An EU-wide survey reveals the Maltese have poor knowledge of food quality labels

Know your food origin labels? Probably not

A Parmigiano-Reggiano consortium quality control chief checks a wheel of Reggiano cheese, in Bibbiano, Italy. Across Europe, dozens of food products - from Greek feta cheese to Britain’s Jersey Royal potatoes - have EU trademark protection
A Parmigiano-Reggiano consortium quality control chief checks a wheel of Reggiano cheese, in Bibbiano, Italy. Across Europe, dozens of food products - from Greek feta cheese to Britain’s Jersey Royal potatoes - have EU trademark protection

An EU survey on the logos designating food quality has revealed poor knowledge of their significance across the continent, but ignorance was even more pronounced in Malta.

While a third of the Maltese recognise the Fair Trade logo, which confirms that food was sourced from producers in developing countries at a fair price, only one in every 20 recognise the Protected Designation of Origin logo, which confirms that a particular food item derives from a specific region or country in Europe.

A total of 508 Maltese nationals were interviewed for the survey.

Only about one in 10 of consumers were aware of the label which distinguishes food items grown organically, through farming methods which do not allow pesticides, antibiotics, synthetic fertilisers, genetically modified organisms, and growth hormones.

Awareness of the Fair Trade logo varies widely across the EU. Respondents in the Netherlands (88%), Sweden (86%), Luxembourg (84%) and Austria (82%) are the most likely to be aware of this logo, compared to 3% in Romania, Spain and Bulgaria.  The Maltese (33%) are four points below the EU average when it comes to recognising this logo.

The organic farming logo has the highest awareness among respondents in Luxembourg (58%), Sweden (54%) and Lithuania (47%), particularly when compared to those in Romania (9%), Portugal (11%) and Malta (12%).

Respondents in France (45%), Italy (32%) and Greece (31%) are the most likely to be aware of the protected designation of origin logo, while those in Romania, Malta, the United Kingdom and Denmark (all 5%) are the least likely to be so.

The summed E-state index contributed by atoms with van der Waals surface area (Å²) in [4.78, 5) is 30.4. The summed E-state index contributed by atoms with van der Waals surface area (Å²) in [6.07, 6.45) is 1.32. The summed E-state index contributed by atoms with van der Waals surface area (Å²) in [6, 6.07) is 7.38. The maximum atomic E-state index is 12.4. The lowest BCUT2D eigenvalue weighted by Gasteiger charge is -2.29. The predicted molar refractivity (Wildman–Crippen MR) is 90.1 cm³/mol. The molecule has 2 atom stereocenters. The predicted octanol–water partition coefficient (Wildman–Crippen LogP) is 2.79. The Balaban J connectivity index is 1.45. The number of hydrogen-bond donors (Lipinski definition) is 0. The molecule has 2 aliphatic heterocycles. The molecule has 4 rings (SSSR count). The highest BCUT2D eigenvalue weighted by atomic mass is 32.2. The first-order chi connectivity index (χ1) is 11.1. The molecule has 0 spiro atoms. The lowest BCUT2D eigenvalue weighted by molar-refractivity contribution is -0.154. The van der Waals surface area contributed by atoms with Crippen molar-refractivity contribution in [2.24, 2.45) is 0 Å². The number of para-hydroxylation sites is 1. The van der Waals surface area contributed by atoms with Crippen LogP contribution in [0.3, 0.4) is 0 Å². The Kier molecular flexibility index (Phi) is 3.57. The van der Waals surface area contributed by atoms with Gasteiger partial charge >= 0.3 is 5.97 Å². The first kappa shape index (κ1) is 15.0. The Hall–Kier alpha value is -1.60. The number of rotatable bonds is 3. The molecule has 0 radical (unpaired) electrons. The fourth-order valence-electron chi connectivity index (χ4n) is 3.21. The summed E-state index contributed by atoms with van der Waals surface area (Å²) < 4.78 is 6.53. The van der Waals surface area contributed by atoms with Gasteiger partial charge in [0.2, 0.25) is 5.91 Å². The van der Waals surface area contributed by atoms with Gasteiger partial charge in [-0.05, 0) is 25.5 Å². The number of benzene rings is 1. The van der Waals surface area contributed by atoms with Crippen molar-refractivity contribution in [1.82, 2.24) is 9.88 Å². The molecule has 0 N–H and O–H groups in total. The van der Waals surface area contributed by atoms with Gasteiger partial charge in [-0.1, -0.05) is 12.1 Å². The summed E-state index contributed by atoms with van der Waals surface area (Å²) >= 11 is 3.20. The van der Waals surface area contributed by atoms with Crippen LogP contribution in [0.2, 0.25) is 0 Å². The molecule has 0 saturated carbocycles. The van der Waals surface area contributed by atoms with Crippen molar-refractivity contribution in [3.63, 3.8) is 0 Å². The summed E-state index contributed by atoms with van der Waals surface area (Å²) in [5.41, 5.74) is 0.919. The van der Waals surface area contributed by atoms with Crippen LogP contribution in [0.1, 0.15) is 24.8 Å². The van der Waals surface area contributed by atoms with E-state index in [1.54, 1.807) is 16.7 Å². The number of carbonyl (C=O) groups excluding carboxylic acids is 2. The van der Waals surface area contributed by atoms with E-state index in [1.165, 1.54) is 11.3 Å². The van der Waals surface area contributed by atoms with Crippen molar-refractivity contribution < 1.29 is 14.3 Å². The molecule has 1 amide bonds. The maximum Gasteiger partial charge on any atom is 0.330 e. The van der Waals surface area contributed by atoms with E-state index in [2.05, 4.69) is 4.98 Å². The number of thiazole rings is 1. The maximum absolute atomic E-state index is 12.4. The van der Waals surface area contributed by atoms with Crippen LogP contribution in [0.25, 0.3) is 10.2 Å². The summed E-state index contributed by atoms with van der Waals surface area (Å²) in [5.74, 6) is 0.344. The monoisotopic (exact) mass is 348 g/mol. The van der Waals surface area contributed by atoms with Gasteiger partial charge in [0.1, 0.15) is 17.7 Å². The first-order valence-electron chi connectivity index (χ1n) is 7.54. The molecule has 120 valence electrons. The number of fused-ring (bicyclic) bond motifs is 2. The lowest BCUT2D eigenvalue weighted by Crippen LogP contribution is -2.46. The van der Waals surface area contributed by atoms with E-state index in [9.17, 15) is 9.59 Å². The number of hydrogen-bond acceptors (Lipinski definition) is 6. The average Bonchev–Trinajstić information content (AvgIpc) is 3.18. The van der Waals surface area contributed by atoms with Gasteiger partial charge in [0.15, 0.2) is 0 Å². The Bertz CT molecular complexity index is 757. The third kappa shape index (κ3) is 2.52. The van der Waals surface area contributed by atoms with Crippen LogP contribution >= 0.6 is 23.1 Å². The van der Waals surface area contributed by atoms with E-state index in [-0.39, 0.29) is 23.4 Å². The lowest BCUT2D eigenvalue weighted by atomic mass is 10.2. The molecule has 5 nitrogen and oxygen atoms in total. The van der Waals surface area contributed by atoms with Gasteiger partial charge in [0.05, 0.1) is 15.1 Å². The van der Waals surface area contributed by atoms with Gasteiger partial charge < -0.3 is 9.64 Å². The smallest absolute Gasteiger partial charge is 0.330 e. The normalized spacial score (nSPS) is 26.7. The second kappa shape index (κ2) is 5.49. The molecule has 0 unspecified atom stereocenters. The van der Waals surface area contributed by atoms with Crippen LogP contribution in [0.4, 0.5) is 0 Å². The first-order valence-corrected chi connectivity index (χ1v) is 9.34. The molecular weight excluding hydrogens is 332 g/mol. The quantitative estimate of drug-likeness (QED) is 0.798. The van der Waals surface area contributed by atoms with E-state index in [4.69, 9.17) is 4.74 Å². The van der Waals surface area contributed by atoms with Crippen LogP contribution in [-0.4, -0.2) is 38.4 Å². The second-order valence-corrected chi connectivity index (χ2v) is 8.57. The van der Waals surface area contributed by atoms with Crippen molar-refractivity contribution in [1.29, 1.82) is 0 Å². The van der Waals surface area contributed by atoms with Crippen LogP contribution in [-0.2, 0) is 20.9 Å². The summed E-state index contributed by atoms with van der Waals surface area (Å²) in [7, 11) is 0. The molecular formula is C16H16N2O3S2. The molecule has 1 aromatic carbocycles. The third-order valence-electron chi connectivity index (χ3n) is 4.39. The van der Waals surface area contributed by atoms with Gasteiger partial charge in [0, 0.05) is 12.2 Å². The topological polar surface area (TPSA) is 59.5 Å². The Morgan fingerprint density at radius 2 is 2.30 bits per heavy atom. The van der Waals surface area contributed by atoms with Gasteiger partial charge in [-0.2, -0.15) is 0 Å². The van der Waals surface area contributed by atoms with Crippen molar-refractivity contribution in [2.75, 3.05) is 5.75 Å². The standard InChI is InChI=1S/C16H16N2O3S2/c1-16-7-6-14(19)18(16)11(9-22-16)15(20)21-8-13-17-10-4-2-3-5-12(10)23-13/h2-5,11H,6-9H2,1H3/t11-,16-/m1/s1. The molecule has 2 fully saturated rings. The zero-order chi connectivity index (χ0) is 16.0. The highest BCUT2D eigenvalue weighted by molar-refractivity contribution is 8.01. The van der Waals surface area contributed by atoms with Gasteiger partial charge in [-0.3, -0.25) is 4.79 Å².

Those in France (38%), Italy (33%) and the Czech Republic (30%) are the most likely to be aware of the protected geographical indication logo, particularly when compared to those in the United Kingdom, the Netherlands (both 6%) and Denmark (7%).

The traditional speciality guaranteed logo has the highest awareness amongst respondents in the Czech Republic (30%), Lithuania (29%), Greece and Slovakia (both 27%), and the lowest amongst those in the Netherlands, Denmark (both 6%), the United Kingdom and Germany (both 8%). 10% of the Maltese are aware of this logo.

What the labels mean

The Fair Trade mark is a registered certification label for products sourced from producers in developing countries issued by the independent Fairtrade International

On the other hand all other labels assessed in the survey are issued by the EU.

These include three European Union schemes of geographical indications and traditional specialties, known as protected designation of origin (PDO), protected geographical indication (PGI), and traditional specialities guaranteed (TSG).

For a product to be PDO it must be prepared, processed and produced within a certain geographical region and entirely by traditional means (of which there are detailed guidelines).

Italy has 138 PDO foods including “Traditional” Balsamic Vinegar of Modena, several varieties of garlic, pancetta, prosciutto and oils, many cheeses, potatoes from Bologna and San Marzano tomatoes.

Other examples of PDO products are Champagne from a region with the same name in France and beef from the island of Orkney.

The most popular type of product listed among PDOs is cheese, with 165 types under protection, from feta to a Swedish cheese called Svecia. The second most popular is olive oil, with 97 listings.

A bit less stringent than PDO, PGI status means that the item was prepared, processed or produced at least in part, in a traditional way within a certain geographic location.

Some examples would be the Balsamic Vinegar of Modena, several varieties of fruits, vegetables and nuts including Sicily’s red oranges and Cornish pastry from Cornwall in the UK.

TSG means only that the item has a “specific character” that distinguishes it from other products because it was made by traditional means.

Pizza Napoletana is one of the few Italian foods with a TSG certification.

The organic food label ensures that those growing it complied with strict EU rules based on a strict control system with checks carried out at every stage of the organic chain.

Every operator (farmer, processor, trader, importer or exporter) is checked at least once a year, or more often on the basis of risk assessment.

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